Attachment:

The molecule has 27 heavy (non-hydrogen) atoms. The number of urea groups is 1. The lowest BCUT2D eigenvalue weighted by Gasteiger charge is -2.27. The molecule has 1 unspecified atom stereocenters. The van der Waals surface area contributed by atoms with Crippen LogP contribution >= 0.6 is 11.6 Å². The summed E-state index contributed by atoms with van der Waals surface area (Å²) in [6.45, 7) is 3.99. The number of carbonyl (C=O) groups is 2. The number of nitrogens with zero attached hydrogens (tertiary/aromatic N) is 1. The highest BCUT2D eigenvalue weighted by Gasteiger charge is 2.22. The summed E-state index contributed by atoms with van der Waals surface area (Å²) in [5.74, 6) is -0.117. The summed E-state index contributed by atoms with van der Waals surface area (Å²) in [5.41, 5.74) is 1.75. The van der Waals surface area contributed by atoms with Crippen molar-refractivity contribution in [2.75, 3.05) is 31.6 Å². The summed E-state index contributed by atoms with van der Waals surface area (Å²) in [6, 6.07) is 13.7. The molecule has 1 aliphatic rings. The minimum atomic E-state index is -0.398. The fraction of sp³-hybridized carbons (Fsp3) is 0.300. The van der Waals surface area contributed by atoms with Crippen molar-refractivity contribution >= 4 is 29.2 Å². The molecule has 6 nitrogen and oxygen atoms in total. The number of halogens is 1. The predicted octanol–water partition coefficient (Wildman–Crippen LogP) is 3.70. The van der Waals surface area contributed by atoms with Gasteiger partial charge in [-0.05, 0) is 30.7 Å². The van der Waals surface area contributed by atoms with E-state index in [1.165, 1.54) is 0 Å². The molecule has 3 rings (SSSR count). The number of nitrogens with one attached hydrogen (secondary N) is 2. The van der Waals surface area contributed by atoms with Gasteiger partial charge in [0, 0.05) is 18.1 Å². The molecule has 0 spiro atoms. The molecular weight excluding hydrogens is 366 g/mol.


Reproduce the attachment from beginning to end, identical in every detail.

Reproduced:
The molecule has 27 heavy (non-hydrogen) atoms. The number of urea groups is 1. The lowest BCUT2D eigenvalue weighted by Gasteiger charge is -2.27. The molecule has 1 unspecified atom stereocenters. The van der Waals surface area contributed by atoms with Crippen LogP contribution >= 0.6 is 11.6 Å². The summed E-state index contributed by atoms with van der Waals surface area (Å²) in [6.45, 7) is 3.99. The number of carbonyl (C=O) groups is 2. The number of nitrogens with zero attached hydrogens (tertiary/aromatic N) is 1. The highest BCUT2D eigenvalue weighted by Gasteiger charge is 2.22. The summed E-state index contributed by atoms with van der Waals surface area (Å²) in [5.74, 6) is -0.117. The summed E-state index contributed by atoms with van der Waals surface area (Å²) in [5.41, 5.74) is 1.75. The van der Waals surface area contributed by atoms with Crippen molar-refractivity contribution in [2.75, 3.05) is 31.6 Å². The summed E-state index contributed by atoms with van der Waals surface area (Å²) in [6, 6.07) is 13.7. The molecule has 1 aliphatic rings. The minimum atomic E-state index is -0.398. The fraction of sp³-hybridized carbons (Fsp3) is 0.300. The van der Waals surface area contributed by atoms with Crippen molar-refractivity contribution >= 4 is 29.2 Å². The molecule has 6 nitrogen and oxygen atoms in total. The number of halogens is 1. The predicted octanol–water partition coefficient (Wildman–Crippen LogP) is 3.70. The van der Waals surface area contributed by atoms with Gasteiger partial charge in [-0.05, 0) is 30.7 Å². The van der Waals surface area contributed by atoms with E-state index in [1.165, 1.54) is 0 Å². The molecule has 3 rings (SSSR count). The number of nitrogens with one attached hydrogen (secondary N) is 2. The van der Waals surface area contributed by atoms with Gasteiger partial charge in [0, 0.05) is 18.1 Å². The molecule has 0 spiro atoms. The molecular weight excluding hydrogens is 366 g/mol.